Summoning the Mummy
The Peregrinations of Tasenetnethor (And Other Impractical Words)
Sean Patrick Traver
Last January a mummy hunt took me to the Los Angeles County Museum of Art. I knew they had a mummy in their collection; I remembered seeing her on school field trips when I was a kid, and many times in passing since. But I’d never paid much attention, and now I wanted to know more. Who was this person? How had she lived? How had she died? Where had she been?
Well, she was a woman, as it turns out, and a musician, nearly three thousand years ago. A card in her display case identified her as Ta-senet-net-hor, the Sistrum Player of Amun-Re. And I was delighted to make her acquaintance.
See, I’d had a vague story notion lurking at the edges of my thoughts for a few years by then, about a casual conversation between mismatched ghosts with long memories. I was envisioning a My Dinner With Andre-type piece, a casual-yet-intellectual conversation, rooted in those hypothetical games about which historical figures it might be fun to sit down to dinner with, in your afterlife of choice. But the idea never went any further than that, because I didn’t have anything more. All I knew for certain was that I wanted one of my ghosts to represent a millennial perspective. Not a college-age kid’s perspective, but much the opposite—that of someone who’d walked the streets of ancient cities and borne witness to the erasure of empires. A point of view informed by the passing of many centuries, adrift on a lonely ocean of time. It occurred to me that a mummy in a museum might lend that viewpoint, so I went out to see who I might find in local collections.
Stories seem to come together for different writers in different ways, but for me they grow from seeds. Idea-seeds—persistent images of kernel-sized notions about characters and situations that take root in my imagination and sometimes grow, if I tend to them well. Tasenetnethor seems to have been one of these, as story sprouted as soon as she came into contact with the ground I’d already partially prepared. Companions for her sprang to mind and started talking. A villain even cropped up, demanding his own lines and scenes and finally turning the conversation from a weird vignette into a full-featured story.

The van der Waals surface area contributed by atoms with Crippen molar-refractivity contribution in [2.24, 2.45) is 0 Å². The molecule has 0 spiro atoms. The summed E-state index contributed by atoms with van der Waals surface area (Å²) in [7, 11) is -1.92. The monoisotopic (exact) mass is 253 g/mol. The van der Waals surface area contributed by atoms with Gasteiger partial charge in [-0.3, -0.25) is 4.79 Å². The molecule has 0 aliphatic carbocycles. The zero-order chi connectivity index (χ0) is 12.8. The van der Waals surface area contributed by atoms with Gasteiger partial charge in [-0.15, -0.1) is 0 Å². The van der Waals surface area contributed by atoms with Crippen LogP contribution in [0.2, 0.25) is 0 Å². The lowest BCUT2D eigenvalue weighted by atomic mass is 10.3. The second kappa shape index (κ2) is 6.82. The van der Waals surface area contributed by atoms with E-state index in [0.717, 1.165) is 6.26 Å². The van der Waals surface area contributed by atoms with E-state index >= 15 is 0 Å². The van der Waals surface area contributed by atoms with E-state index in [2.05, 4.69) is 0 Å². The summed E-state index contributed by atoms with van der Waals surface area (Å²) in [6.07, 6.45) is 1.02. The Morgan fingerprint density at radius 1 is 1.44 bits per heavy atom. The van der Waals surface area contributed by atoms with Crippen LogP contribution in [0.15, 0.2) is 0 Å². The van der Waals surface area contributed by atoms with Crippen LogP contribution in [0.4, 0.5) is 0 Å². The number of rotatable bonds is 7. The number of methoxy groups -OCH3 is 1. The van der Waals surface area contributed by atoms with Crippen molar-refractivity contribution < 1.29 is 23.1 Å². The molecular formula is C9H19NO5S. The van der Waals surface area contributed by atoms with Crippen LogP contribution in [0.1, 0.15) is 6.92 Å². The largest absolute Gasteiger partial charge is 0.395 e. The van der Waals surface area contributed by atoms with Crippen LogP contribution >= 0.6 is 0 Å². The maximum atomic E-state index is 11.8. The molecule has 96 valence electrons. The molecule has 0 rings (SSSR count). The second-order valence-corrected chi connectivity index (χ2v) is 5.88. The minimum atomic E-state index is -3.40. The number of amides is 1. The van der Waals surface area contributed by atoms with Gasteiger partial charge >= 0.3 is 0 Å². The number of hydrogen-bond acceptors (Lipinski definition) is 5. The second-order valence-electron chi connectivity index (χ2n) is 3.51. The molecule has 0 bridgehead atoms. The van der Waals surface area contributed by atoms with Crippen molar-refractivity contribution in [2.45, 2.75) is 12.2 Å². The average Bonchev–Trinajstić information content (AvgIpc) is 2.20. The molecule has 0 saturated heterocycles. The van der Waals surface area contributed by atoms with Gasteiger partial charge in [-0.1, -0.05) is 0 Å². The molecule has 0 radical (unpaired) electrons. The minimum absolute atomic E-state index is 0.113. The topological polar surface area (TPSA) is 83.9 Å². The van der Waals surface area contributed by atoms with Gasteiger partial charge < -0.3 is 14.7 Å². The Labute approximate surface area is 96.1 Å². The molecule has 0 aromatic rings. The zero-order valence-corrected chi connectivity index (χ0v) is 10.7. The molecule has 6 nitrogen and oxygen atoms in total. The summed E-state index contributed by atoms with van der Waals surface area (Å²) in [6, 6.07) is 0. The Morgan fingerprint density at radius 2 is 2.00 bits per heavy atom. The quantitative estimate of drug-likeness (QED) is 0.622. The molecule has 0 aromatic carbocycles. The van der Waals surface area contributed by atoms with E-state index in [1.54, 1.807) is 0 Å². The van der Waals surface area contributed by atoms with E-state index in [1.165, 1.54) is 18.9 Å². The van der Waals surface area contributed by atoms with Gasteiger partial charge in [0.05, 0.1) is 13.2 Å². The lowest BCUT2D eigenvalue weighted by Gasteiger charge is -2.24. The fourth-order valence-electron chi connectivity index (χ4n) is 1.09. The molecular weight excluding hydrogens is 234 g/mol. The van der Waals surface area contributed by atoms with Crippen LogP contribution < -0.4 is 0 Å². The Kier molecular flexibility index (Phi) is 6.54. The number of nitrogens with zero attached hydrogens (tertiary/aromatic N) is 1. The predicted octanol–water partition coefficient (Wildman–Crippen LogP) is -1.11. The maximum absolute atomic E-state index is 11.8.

But Tasenetnethor was also a real person. Her mummy has been on display at LACMA since 1974, on long-term loan from the Museum of Fine Arts, Boston. She was unearthed outside of Thebes sometime in the 1830s, by a nearly-forgotten explorer named Robert Hay, and buried there during the reign of Sheshonq the First, founder of Egypt’s 22nd Dynasty. Her mummy was damaged by tomb robbers in antiquity, repaired by conservators in the 1970s, and CT scanned during the 1980s. ‘Sistrum Player’ was a common title during her lifetime, indicating that she served as a temple dancer. A sistrum is a simple musical instrument, something like a tambourine with a handle. It looks like an ankh crossed with a tennis racket. Tasenetnethor was probably part of a chorus of performers, like a backup dancer today (only with a more ecclesiastical bent). An unassuming, middle-class mummy, neither a leader nor a laborer. Here in LA, I imagined she might enjoy watching game shows and soap operas being taped at the CBS TV facility up the street from her museum, or hanging out amidst the comedians and musicians who eat at Canter’s deli in the middle of the night. I think she’d find their drama and chatter comfortingly familiar.
Tasenetnethor has also seen me from time to time, over several decades, if her ghost pays any attention to her gallery’s visitors. First as an 80s-era schoolkid who rolled up in a teeming yellow bus; then as a teenager on stolen Ferris Bueller afternoons; and more recently as a novelist, a writer seeking inspiration amidst artifacts of the past.